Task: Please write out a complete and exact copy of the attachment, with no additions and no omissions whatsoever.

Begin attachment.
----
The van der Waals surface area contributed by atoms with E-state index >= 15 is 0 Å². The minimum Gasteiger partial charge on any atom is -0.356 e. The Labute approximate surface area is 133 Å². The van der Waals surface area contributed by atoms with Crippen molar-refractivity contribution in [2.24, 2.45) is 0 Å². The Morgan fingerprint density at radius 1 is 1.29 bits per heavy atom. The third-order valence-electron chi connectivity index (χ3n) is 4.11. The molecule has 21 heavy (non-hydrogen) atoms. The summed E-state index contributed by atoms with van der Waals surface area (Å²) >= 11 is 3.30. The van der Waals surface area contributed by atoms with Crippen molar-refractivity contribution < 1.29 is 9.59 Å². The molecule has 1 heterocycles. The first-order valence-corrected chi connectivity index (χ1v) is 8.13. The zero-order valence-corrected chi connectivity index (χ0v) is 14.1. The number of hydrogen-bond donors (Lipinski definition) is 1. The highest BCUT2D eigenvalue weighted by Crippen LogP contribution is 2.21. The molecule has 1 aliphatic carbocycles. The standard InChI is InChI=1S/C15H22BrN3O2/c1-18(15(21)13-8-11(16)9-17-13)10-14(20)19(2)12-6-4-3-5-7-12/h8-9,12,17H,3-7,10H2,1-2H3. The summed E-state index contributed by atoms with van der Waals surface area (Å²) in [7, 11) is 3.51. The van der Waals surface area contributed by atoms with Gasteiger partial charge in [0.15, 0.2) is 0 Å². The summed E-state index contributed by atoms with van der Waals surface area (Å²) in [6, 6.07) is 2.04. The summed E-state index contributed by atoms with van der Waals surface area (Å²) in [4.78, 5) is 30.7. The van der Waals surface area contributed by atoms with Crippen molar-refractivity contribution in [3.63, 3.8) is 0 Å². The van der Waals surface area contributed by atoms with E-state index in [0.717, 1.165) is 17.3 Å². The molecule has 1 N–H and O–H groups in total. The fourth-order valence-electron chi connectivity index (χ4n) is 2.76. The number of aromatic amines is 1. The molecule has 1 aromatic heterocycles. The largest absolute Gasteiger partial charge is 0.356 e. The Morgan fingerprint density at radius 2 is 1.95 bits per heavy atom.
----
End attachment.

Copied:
The van der Waals surface area contributed by atoms with E-state index >= 15 is 0 Å². The minimum Gasteiger partial charge on any atom is -0.356 e. The Labute approximate surface area is 133 Å². The van der Waals surface area contributed by atoms with Crippen molar-refractivity contribution in [2.24, 2.45) is 0 Å². The Morgan fingerprint density at radius 1 is 1.29 bits per heavy atom. The third-order valence-electron chi connectivity index (χ3n) is 4.11. The molecule has 21 heavy (non-hydrogen) atoms. The summed E-state index contributed by atoms with van der Waals surface area (Å²) >= 11 is 3.30. The van der Waals surface area contributed by atoms with Crippen molar-refractivity contribution < 1.29 is 9.59 Å². The molecule has 1 heterocycles. The first-order valence-corrected chi connectivity index (χ1v) is 8.13. The zero-order valence-corrected chi connectivity index (χ0v) is 14.1. The number of hydrogen-bond donors (Lipinski definition) is 1. The highest BCUT2D eigenvalue weighted by Crippen LogP contribution is 2.21. The molecule has 1 aliphatic carbocycles. The standard InChI is InChI=1S/C15H22BrN3O2/c1-18(15(21)13-8-11(16)9-17-13)10-14(20)19(2)12-6-4-3-5-7-12/h8-9,12,17H,3-7,10H2,1-2H3. The summed E-state index contributed by atoms with van der Waals surface area (Å²) in [7, 11) is 3.51. The van der Waals surface area contributed by atoms with Gasteiger partial charge in [0.15, 0.2) is 0 Å². The summed E-state index contributed by atoms with van der Waals surface area (Å²) in [6, 6.07) is 2.04. The summed E-state index contributed by atoms with van der Waals surface area (Å²) in [4.78, 5) is 30.7. The van der Waals surface area contributed by atoms with Crippen molar-refractivity contribution in [3.63, 3.8) is 0 Å². The van der Waals surface area contributed by atoms with E-state index in [0.717, 1.165) is 17.3 Å². The molecule has 1 N–H and O–H groups in total. The fourth-order valence-electron chi connectivity index (χ4n) is 2.76. The number of aromatic amines is 1. The molecule has 1 aromatic heterocycles. The largest absolute Gasteiger partial charge is 0.356 e. The Morgan fingerprint density at radius 2 is 1.95 bits per heavy atom.